Braces and Orthotic Devices for Children with Cerebral Palsy

Because children with cerebral palsy can’t take every day activities for granted, they have orthotic devices to assist them. Orthotic devices can sometimes grant independence as the devices improve strength and mobility. With comfort, this treatment allows children with cerebral palsy to try things on their own and to be happier in so doing. If your child has cerebral palsy and you’re looking at orthotic devices, keep reading so that you know what they are and how they help.

What is an Orthotic Device?

Orthotic devices are braces made for a child or an adult with cerebral palsy and are often prescribed by physicians, therapists, and orthopedic surgeons who are all together working on getting your child mobile and ambulatory. In fact, statistics now argue that two thirds of all children with cerebral palsy could walk if they have the proper orthotics to aid in their therapy. Generally, orthotic devices are classified into two groups: prefabricated braces called accommodative orthotics, varying in a number of sizes so as to fit any patient who is making the purchase, and generally referred to as “over the counter” orthotics as you can sometimes get them at pharmacies to assist with any kind of treatment. The other kind are called functional orthotics, braces that are made specifically for the individual and designed to support abnormal biomechanics.

Are All Braces Made Out of Hard Plastic?

Some braces are made out of hard plastic, but by way of both muscular training and realizing that each patient is different, there are other materials formed into braces as well. Braces can be hard, semi-soft, or soft, and are made out of metal, carbon fibers, leather, plastic, plastic polymers, and rubber. Braces are available for food orthotics, ankle-foot orthotics, hip-knee-ankle-foot orthotics, knee-ankle orthotics, knee orthotics, spinal orthotics, trunk-hip-knee-ankle-foot orthotics, and prophylactic braces. Additionally, patients undergoing foot orthotics may find support from accessories such as orthopedic shoes, shoe modifications, arch supports, and heel modifications such as cushioned heels, extended heels, heel elevation, heel flares, heel wedges, inner sole excavation, metatarsal bars, metatarsal pads, rocket bar, scapehold pads, sole flares, sole wedges, steel bars, and toe crests.

Where Do You Get All of These Orthotic Devices?

If you’re worried about going to your local pharmacy and being able to find these devices, don’t worry. If you have a child undergoing treatment, the occupational therapist and orthopedic surgeon will make these devices available to you. Your child’s therapeutic care is individualized, and therefore he or she may need functional orthotics made for him or her. Your therapist and surgeon will tell you for sure.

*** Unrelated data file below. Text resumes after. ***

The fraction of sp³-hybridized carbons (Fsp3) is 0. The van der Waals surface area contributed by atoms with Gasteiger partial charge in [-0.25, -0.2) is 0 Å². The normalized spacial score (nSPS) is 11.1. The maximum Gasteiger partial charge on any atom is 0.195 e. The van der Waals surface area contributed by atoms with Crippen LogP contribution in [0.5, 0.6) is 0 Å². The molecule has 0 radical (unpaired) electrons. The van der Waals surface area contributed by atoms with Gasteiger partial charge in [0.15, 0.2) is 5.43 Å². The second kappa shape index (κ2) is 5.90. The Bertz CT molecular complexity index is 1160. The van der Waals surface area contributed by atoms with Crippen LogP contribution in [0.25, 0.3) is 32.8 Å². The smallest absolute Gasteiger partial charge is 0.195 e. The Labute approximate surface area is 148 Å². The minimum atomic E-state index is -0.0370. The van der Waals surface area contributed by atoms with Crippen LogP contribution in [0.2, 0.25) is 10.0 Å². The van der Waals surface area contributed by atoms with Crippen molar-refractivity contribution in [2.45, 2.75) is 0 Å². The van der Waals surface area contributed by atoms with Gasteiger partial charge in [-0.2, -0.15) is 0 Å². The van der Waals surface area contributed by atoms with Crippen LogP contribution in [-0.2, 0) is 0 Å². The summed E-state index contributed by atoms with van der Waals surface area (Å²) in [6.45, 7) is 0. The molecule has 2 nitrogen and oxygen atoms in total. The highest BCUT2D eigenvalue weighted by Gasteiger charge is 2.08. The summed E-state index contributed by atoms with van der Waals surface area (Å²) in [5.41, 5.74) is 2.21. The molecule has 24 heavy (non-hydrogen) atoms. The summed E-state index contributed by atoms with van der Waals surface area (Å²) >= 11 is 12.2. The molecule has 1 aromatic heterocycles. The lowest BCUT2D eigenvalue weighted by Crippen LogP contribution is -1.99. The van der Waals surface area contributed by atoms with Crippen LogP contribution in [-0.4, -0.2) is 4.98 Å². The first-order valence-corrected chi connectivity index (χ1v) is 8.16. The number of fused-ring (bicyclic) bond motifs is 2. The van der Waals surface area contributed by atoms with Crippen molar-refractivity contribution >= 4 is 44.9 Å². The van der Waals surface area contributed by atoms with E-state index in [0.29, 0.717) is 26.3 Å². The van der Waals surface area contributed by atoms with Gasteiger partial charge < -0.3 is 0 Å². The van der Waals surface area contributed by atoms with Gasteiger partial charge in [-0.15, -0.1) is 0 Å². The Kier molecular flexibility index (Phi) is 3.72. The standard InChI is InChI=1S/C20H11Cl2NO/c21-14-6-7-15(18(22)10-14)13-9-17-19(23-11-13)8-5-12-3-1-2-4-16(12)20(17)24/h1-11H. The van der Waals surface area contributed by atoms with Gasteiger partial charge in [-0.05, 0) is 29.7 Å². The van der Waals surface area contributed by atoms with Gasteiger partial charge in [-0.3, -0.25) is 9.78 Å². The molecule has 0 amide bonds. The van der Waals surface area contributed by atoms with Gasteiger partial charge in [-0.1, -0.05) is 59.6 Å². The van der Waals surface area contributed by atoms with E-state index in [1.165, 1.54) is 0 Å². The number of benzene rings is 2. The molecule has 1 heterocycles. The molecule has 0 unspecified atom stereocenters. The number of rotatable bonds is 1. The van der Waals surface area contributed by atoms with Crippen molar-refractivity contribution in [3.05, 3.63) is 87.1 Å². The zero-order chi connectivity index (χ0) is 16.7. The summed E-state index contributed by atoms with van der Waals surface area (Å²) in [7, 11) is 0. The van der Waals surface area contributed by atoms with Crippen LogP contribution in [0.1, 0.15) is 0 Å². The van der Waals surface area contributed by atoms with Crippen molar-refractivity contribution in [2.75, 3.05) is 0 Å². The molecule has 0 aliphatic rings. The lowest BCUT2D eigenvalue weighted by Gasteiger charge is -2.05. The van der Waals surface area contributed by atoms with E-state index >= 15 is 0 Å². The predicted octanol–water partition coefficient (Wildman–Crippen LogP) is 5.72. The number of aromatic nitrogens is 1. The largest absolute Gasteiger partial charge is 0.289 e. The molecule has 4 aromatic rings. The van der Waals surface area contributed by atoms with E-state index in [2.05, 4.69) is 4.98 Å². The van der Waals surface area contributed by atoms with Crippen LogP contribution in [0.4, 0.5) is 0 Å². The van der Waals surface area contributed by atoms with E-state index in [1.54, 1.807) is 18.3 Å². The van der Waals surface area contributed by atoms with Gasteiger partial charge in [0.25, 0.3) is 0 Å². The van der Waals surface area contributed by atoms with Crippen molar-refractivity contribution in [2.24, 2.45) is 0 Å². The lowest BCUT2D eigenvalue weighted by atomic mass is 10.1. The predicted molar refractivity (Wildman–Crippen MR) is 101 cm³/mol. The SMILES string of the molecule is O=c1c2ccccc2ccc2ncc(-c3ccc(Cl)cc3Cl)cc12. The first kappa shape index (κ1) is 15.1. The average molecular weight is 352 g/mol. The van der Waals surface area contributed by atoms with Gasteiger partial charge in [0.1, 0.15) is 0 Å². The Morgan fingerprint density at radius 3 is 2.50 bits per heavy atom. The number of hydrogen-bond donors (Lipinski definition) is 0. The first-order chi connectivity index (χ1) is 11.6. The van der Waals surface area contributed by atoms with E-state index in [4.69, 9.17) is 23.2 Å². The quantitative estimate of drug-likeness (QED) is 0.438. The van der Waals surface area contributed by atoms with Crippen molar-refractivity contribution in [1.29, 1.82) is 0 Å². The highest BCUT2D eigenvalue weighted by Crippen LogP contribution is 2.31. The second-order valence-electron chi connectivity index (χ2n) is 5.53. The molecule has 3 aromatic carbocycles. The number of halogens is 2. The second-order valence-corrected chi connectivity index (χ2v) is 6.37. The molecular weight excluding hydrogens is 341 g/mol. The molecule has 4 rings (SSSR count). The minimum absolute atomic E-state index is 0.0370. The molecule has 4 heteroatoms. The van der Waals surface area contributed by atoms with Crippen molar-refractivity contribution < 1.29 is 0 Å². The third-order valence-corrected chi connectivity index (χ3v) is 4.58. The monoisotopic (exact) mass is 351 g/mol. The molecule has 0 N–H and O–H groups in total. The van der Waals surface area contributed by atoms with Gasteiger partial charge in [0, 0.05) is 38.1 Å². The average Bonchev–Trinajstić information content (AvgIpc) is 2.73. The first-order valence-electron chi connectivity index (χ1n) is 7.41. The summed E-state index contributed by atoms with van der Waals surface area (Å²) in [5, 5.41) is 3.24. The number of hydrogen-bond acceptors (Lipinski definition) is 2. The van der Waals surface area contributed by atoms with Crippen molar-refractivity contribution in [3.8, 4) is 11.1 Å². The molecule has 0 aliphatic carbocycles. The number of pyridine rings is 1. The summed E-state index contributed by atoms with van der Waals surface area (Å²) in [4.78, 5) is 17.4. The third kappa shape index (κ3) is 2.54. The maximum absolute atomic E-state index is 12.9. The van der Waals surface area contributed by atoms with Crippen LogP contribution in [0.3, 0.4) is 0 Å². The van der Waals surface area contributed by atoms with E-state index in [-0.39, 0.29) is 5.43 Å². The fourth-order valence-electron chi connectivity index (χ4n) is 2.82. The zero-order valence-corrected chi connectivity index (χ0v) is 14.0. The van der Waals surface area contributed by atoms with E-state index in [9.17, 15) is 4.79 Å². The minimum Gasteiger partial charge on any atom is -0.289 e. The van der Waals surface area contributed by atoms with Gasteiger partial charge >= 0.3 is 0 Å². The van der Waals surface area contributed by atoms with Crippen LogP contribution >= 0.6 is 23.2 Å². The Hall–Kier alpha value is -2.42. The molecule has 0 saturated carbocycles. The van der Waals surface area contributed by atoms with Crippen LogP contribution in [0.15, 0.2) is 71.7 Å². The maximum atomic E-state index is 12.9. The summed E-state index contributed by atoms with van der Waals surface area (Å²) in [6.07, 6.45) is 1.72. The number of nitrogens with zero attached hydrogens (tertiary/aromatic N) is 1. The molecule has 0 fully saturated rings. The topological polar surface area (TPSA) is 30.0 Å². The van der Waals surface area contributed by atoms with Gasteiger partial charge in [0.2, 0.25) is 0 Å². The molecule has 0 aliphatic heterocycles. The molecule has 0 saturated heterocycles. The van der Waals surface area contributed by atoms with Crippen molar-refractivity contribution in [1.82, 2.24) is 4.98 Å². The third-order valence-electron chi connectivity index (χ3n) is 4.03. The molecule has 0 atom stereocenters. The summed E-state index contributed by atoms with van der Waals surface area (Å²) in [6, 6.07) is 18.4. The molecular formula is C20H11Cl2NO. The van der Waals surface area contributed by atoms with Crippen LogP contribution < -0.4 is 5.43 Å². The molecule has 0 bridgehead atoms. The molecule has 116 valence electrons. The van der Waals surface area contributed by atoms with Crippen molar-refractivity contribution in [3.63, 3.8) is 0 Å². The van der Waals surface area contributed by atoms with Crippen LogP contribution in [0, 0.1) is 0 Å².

What Needs Do Braces Treat?

Cerebral palsy is a condition that starts in the brain and affects muscles tone and movement based on the brain health of the patient. Therapy and orthotic surgery varies depending on the special needs of the patient, but orthotic therapy with braces has been known to treat: knee or hip subluxation or dislocation; spastic movement; to correct, limit, or prevent deformities; low-tone pronation; high-tone pronation; swing-phase inconsistency; drop-foot; eversion; and inversion. Braces and orthotic devices strive to limit spasticity, to help with the transition from sitting to standing, help to create an environment where patients can make several steps in a series, help to establish a gait, reduce the potential for accidents, and increase strength, thereby increasing posture and limiting the possibility for deformity. For patients that learn to be more mobile, they may still be assigned braces to increase strength, to increase the range of motion, and to improve endurance.

What are the Long-Term Effects of Braces and Orthotic Devices?

The long-terms effects of braces and orthotic devices are worth considering as they make individuals with cerebral palsy happier as a whole. Physicians have noticed that orthotic devices: lower blood pressure and stress; they improve mobility, which leads to more independent play and a focus on building relationships; and reduce the risk of fall and the implied injuries that could come from that. Generally, individuals with cerebral palsy who have undergone a treatment with braces find themselves happier individuals with more goals and relationships.